Indiana University SPEA Edward J. Bloustein School of Planning and Public Policy University of Pennsylvania AIR American University

Panel Paper: Poverty and the Safety Net Among Immigrants in California

Thursday, November 12, 2015 : 4:30 PM
Stanford (Hyatt Regency Miami)

*Names in bold indicate Presenter

Sarah Bohn1, Caroline Danielson1 and Sara Kimberlin2, (1)Public Policy Institute of California, (2)Stanford University
Researchers have devoted significant effort to improving the measurement of economic scarcity in the U.S. in recent years. These efforts have resulted in the federal Supplemental Poverty Measure (SPM) and a family of state measures (Short, 2014; Bohn, Danielson, Levin, Mattingly, and Wimer, 2013; Cable, 2013; Isaacs et al, 2013; NYCEO, 2012; Wheaton et al, 2011). These measures arguably provide better estimates of need than 1950’s era official poverty statistics by utilizing (1) up-to-date thresholds of need that account for regional variation in cost of living and (2) a more comprehensive estimate of family resources that includes not only pre-tax cash income but also tax credits (or payments) and near-cash support from food and housing assistance programs.  

This paper focuses on poverty among immigrants in California, both a high poverty population and one with complex standing with regard to anti-poverty government policy. The California Poverty Measure (CPM), an SPM-style metric (Bohn et al, 2013), includes a module for identifying immigrant legal status in American Community Survey (ACS) micro-data and correctly imputing their participation in means-tested programs (that is to say, not imputing participation even though low income levels would otherwise make them eligible). While these efforts were undertaken initially to improve accuracy in overall state poverty estimates, we now turn our attention to the legal and unauthorized immigrant population of the state for the purpose of better understanding their poverty status and the role of public policy in mitigating need among immigrants and their families.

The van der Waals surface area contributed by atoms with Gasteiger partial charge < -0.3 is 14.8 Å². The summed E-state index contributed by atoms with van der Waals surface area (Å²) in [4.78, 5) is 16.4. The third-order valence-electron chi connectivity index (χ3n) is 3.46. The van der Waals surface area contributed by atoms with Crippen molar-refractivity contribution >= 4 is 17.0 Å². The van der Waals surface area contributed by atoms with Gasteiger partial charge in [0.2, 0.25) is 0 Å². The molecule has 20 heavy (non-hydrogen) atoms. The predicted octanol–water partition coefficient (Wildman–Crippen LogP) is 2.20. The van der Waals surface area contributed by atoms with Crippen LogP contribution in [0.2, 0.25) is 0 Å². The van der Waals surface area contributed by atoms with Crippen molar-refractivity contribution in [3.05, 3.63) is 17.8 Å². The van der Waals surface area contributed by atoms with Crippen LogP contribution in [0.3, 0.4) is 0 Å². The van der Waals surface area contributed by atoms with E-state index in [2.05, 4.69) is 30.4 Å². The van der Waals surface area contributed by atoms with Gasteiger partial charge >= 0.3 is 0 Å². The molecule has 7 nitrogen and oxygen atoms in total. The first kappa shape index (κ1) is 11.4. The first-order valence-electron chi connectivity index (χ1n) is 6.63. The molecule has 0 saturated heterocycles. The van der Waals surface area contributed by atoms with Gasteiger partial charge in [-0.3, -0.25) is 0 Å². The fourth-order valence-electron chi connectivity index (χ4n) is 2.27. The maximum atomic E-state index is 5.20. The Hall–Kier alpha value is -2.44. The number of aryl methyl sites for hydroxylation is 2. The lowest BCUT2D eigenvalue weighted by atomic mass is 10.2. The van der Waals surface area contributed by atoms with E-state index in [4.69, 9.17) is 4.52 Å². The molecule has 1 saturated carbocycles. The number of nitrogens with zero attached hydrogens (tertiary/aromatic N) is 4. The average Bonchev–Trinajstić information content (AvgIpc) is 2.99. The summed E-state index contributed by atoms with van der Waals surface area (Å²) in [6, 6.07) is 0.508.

The goals of this paper are threefold.  First, we test the robustness of our procedure for classifying the foreign-born in the ACS.  In developing the CPM we paid particular attention to the large unauthorized population in California (7% of the state population).  Using an approach similar to Passel and Cohn (2009) and detailed control totals from Hill and Johnson (2011), we assign unauthorized status to immigrant respondents in the ACS.  In this paper we compare our methodology to recent alternative approaches (Van Hook et al, 2014; Warren, 2014) and assess error in our methodology via bootstrapped estimates.

Second, we assess poverty and program participation among immigrants according to legal status, in more detail than has yet been available due largely to data constraints. Because unauthorized immigrants are for the most part ineligible for government programs, their poverty status under updated poverty metrics is likely to be substantially higher. Nonetheless, many unauthorized immigrants live in mixed-status households where native-born or legal immigrant family members may be eligible for safety net benefits (especially children).  Because households are assumed to share resources, government programs have the potential to mitigate poverty even for ineligible immigrants. We assess the role of government programs for both immigrants and their family members.

Finally, we consider several policy scenarios (DACA, DAPA, and full amnesty) that would make program benefits more available to families with unauthorized immigrants and compute counterfactual poverty rates both for these immigrants and for other members of their families.